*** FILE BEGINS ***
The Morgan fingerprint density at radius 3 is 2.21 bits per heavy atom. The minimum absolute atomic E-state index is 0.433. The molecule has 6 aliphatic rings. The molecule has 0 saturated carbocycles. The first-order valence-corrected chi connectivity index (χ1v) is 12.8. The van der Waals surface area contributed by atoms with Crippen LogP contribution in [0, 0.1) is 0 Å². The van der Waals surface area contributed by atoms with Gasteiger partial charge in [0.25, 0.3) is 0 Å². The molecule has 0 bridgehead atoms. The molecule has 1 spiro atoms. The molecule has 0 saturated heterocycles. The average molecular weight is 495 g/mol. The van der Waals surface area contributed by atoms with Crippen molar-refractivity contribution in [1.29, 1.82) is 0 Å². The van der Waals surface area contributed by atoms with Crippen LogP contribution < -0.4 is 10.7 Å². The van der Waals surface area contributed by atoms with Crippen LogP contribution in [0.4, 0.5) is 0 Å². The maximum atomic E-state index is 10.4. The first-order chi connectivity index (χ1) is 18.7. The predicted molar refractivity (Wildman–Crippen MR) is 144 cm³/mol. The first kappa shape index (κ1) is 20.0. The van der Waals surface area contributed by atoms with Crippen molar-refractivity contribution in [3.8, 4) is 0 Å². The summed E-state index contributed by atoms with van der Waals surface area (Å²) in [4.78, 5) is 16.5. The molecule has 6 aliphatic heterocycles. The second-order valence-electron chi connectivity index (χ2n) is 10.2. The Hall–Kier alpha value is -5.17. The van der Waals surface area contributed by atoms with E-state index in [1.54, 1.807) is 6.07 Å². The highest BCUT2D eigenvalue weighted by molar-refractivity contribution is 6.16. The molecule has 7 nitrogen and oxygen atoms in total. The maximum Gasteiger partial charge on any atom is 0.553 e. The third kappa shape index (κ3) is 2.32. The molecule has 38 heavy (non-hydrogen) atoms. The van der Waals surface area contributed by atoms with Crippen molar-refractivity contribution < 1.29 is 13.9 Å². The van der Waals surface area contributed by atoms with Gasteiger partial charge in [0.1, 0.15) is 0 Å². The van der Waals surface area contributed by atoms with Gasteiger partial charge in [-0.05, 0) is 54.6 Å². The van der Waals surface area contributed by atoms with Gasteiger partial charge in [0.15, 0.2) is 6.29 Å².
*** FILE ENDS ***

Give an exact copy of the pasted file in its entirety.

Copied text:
The Morgan fingerprint density at radius 3 is 2.21 bits per heavy atom. The minimum absolute atomic E-state index is 0.433. The molecule has 6 aliphatic rings. The molecule has 0 saturated carbocycles. The first-order valence-corrected chi connectivity index (χ1v) is 12.8. The van der Waals surface area contributed by atoms with Crippen LogP contribution in [0, 0.1) is 0 Å². The van der Waals surface area contributed by atoms with Gasteiger partial charge in [0.25, 0.3) is 0 Å². The molecule has 0 bridgehead atoms. The molecule has 1 spiro atoms. The molecule has 0 saturated heterocycles. The average molecular weight is 495 g/mol. The van der Waals surface area contributed by atoms with Crippen molar-refractivity contribution in [1.29, 1.82) is 0 Å². The van der Waals surface area contributed by atoms with Crippen LogP contribution < -0.4 is 10.7 Å². The van der Waals surface area contributed by atoms with Crippen LogP contribution in [0.4, 0.5) is 0 Å². The maximum atomic E-state index is 10.4. The first-order chi connectivity index (χ1) is 18.7. The predicted molar refractivity (Wildman–Crippen MR) is 144 cm³/mol. The first kappa shape index (κ1) is 20.0. The van der Waals surface area contributed by atoms with Crippen molar-refractivity contribution in [3.8, 4) is 0 Å². The summed E-state index contributed by atoms with van der Waals surface area (Å²) in [4.78, 5) is 16.5. The molecule has 6 aliphatic heterocycles. The second-order valence-electron chi connectivity index (χ2n) is 10.2. The Hall–Kier alpha value is -5.17. The van der Waals surface area contributed by atoms with E-state index in [1.54, 1.807) is 6.07 Å². The highest BCUT2D eigenvalue weighted by molar-refractivity contribution is 6.16. The molecule has 7 nitrogen and oxygen atoms in total. The maximum Gasteiger partial charge on any atom is 0.553 e. The third kappa shape index (κ3) is 2.32. The molecule has 38 heavy (non-hydrogen) atoms. The van der Waals surface area contributed by atoms with Crippen molar-refractivity contribution < 1.29 is 13.9 Å². The van der Waals surface area contributed by atoms with Gasteiger partial charge in [0.1, 0.15) is 0 Å². The van der Waals surface area contributed by atoms with Gasteiger partial charge in [-0.05, 0) is 54.6 Å². The van der Waals surface area contributed by atoms with Gasteiger partial charge in [0.15, 0.2) is 6.29 Å².